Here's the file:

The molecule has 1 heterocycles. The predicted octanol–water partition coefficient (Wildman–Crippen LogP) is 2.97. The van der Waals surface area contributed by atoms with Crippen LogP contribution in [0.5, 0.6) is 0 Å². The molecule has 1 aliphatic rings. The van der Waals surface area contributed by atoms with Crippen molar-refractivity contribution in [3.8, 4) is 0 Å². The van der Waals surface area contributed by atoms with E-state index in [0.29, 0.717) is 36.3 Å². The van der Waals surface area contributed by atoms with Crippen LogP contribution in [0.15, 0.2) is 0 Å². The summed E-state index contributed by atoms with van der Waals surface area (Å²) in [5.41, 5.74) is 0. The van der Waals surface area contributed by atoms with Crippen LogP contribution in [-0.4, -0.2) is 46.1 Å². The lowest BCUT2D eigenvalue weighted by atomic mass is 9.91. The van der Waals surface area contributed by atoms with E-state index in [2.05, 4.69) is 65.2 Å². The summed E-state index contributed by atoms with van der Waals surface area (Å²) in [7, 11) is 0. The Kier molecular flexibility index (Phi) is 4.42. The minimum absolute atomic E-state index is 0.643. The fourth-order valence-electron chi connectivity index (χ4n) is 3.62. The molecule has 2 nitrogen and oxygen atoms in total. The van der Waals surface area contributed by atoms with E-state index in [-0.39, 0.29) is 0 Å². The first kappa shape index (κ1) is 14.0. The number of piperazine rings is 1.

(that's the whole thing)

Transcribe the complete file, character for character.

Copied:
The molecule has 1 heterocycles. The predicted octanol–water partition coefficient (Wildman–Crippen LogP) is 2.97. The van der Waals surface area contributed by atoms with Crippen LogP contribution in [0.5, 0.6) is 0 Å². The molecule has 1 aliphatic rings. The van der Waals surface area contributed by atoms with Crippen molar-refractivity contribution in [3.8, 4) is 0 Å². The van der Waals surface area contributed by atoms with E-state index in [0.29, 0.717) is 36.3 Å². The van der Waals surface area contributed by atoms with Crippen LogP contribution in [0.15, 0.2) is 0 Å². The summed E-state index contributed by atoms with van der Waals surface area (Å²) in [5.41, 5.74) is 0. The van der Waals surface area contributed by atoms with Crippen LogP contribution in [-0.4, -0.2) is 46.1 Å². The lowest BCUT2D eigenvalue weighted by atomic mass is 9.91. The van der Waals surface area contributed by atoms with E-state index in [2.05, 4.69) is 65.2 Å². The summed E-state index contributed by atoms with van der Waals surface area (Å²) in [7, 11) is 0. The Kier molecular flexibility index (Phi) is 4.42. The minimum absolute atomic E-state index is 0.643. The fourth-order valence-electron chi connectivity index (χ4n) is 3.62. The molecule has 2 nitrogen and oxygen atoms in total. The van der Waals surface area contributed by atoms with E-state index in [-0.39, 0.29) is 0 Å². The first kappa shape index (κ1) is 14.0. The number of piperazine rings is 1.